Viña Vik

Viña Vik - 2013

Item # 33809 750mL
$159.99/ Single Bottle
You Save 10%
$1919.88 $1727.89/ Case of 12

Tasting Notes

Winemaker Patrick Valette of Pavie fame is one of the forces behind this new Chilean project Viña Vik in the Millahue Valley two hours south of the capital city of Santiago. There are over 300 ha of dense plantings of Cabernet Sauvignon and Carmenère, rendering a sophisticated, full-bodied red wine with incredible finesse. Owners Alex and Carrie Vik have a passion for wine, art, and design and have created a beautiful property that's surrounded by the forested Andes. In addition to the winery, there is a hotel and incredible grounds to host the most decadent of vacationers.

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Astor's Glossary of Terms


Chilean winemakers are known for opening their arms to forgotten European grape varieties, nursing them back to health, and then releasing them back to the rest of the world - and we can’t thank them enough for it. Chile’s friendly, delicious Carmenères are the best example, but Chile is generally one of the most consistent sources of delicious, ready-to-drink, approachable wines. Cabernet...

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Cabernet Franc

Relegated to moderate obscurity in modern times, Cabernet Franc is in fact the proud parent of the attention-hogging Cabernet Sauvignon (after an illicit affair with Sauvignon Blanc a hundred-odd years ago). Cabernet Franc has remained close to its roots in France, enjoying small pockets of popularity primarily in the Loire Valley (specifically in Chinon), where it is often bottled as a varietal...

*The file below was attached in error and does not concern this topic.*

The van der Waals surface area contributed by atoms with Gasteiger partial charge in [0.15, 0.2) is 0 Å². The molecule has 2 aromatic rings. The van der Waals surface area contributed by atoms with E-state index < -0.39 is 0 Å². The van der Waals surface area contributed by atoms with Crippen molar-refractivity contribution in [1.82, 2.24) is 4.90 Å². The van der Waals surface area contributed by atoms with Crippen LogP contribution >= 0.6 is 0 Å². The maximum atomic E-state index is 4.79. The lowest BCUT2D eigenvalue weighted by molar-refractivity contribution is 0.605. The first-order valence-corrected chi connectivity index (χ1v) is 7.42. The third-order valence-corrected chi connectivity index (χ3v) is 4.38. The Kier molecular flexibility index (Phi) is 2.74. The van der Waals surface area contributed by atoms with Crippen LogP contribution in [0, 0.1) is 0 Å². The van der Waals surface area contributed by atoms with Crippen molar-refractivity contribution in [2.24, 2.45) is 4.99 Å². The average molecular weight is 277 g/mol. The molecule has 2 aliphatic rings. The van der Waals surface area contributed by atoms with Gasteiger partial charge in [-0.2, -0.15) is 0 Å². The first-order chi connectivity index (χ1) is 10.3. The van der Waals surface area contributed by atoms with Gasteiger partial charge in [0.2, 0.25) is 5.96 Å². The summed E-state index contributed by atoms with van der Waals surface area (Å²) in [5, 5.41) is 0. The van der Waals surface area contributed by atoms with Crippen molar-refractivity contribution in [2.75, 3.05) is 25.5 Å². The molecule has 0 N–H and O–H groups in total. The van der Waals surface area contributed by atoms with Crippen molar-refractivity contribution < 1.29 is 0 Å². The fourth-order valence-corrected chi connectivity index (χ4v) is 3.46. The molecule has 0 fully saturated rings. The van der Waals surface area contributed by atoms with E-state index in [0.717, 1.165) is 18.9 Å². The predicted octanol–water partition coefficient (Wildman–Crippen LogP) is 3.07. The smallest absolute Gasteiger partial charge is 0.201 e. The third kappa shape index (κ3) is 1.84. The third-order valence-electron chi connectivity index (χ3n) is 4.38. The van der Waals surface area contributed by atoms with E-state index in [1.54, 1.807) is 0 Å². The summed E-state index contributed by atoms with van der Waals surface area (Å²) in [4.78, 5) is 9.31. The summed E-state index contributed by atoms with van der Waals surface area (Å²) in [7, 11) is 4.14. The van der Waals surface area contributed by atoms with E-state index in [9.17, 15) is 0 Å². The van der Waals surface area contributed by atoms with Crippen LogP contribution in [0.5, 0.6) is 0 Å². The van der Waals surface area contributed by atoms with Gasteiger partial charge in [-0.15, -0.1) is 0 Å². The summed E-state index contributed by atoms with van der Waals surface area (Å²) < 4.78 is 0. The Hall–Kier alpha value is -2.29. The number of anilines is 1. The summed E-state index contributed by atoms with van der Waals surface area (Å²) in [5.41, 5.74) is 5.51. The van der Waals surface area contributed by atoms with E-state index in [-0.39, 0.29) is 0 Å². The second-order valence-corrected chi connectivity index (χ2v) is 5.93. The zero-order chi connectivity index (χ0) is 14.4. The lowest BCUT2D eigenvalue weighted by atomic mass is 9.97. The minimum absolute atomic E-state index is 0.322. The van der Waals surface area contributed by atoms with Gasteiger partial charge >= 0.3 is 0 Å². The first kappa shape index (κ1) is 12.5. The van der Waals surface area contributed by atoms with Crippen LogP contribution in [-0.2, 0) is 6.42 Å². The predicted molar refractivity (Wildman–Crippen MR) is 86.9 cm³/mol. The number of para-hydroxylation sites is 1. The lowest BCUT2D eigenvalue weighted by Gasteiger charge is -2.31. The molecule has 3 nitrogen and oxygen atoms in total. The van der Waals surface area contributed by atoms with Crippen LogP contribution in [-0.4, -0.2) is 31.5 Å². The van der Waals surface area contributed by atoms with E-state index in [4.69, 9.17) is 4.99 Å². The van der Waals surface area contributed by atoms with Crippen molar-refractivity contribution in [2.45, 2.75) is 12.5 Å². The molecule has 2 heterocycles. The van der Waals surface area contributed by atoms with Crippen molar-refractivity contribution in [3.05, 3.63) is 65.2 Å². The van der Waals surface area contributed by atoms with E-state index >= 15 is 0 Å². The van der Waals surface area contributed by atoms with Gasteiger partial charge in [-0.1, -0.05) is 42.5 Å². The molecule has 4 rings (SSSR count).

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Cabernet Sauvignon

The result of an illicit affair a hundred-odd years ago between Sauvignon Blanc and Cabernet Franc, Cabernet Sauvignon today enjoys more worldwide popularity than both of its parents combined. It is the principal grape of Bordeaux, and as such has rightly earned its place among the greatest and most long-lived wines of the Old World; of course, it is also the most heralded grape of California,...

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Hundreds of years ago, the red Carmenère grape was widely used in the blended wines of the best châteaux in Bordeaux. No more, however: it was difficult to grow and often gave low yields, so the French mostly abandoned it. It has recently found a home in Chile, where it has successfully been made into full-bodied, deep red varietals.

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